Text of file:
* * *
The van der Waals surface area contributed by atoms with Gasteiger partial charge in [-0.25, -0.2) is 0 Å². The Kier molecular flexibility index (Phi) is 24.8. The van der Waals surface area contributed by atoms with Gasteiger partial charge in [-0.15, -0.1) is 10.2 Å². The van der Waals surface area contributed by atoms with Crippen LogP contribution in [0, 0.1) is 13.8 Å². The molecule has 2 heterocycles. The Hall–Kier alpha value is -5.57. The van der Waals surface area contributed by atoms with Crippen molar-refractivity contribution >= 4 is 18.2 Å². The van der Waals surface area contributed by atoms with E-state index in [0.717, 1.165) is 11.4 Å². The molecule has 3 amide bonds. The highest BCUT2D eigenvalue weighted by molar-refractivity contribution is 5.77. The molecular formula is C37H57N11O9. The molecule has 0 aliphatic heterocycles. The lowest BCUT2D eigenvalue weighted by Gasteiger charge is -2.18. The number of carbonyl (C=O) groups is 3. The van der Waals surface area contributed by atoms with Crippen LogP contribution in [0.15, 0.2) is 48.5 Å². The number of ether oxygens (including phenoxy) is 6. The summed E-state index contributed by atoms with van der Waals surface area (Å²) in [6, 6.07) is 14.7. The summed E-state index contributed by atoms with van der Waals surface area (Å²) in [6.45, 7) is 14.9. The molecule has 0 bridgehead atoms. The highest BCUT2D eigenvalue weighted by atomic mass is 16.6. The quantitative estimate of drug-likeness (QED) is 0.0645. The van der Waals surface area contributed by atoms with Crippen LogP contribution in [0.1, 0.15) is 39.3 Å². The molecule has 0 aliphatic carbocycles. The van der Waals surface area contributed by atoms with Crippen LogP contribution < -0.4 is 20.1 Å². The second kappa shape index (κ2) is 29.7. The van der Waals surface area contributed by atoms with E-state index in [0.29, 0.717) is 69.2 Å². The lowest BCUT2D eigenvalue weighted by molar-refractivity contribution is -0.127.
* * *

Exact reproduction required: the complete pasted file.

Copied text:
The van der Waals surface area contributed by atoms with Gasteiger partial charge in [-0.25, -0.2) is 0 Å². The Kier molecular flexibility index (Phi) is 24.8. The van der Waals surface area contributed by atoms with Gasteiger partial charge in [-0.15, -0.1) is 10.2 Å². The van der Waals surface area contributed by atoms with Crippen LogP contribution in [0, 0.1) is 13.8 Å². The molecule has 2 heterocycles. The Hall–Kier alpha value is -5.57. The van der Waals surface area contributed by atoms with Crippen molar-refractivity contribution >= 4 is 18.2 Å². The van der Waals surface area contributed by atoms with E-state index in [0.717, 1.165) is 11.4 Å². The molecule has 3 amide bonds. The highest BCUT2D eigenvalue weighted by molar-refractivity contribution is 5.77. The molecular formula is C37H57N11O9. The molecule has 0 aliphatic heterocycles. The lowest BCUT2D eigenvalue weighted by Gasteiger charge is -2.18. The number of carbonyl (C=O) groups is 3. The van der Waals surface area contributed by atoms with Crippen LogP contribution in [0.15, 0.2) is 48.5 Å². The number of ether oxygens (including phenoxy) is 6. The summed E-state index contributed by atoms with van der Waals surface area (Å²) in [6, 6.07) is 14.7. The summed E-state index contributed by atoms with van der Waals surface area (Å²) in [6.45, 7) is 14.9. The molecule has 0 bridgehead atoms. The highest BCUT2D eigenvalue weighted by atomic mass is 16.6. The quantitative estimate of drug-likeness (QED) is 0.0645. The van der Waals surface area contributed by atoms with Crippen LogP contribution in [0.1, 0.15) is 39.3 Å². The molecule has 0 aliphatic carbocycles. The van der Waals surface area contributed by atoms with Crippen LogP contribution < -0.4 is 20.1 Å². The second kappa shape index (κ2) is 29.7. The van der Waals surface area contributed by atoms with E-state index in [0.29, 0.717) is 69.2 Å². The lowest BCUT2D eigenvalue weighted by molar-refractivity contribution is -0.127.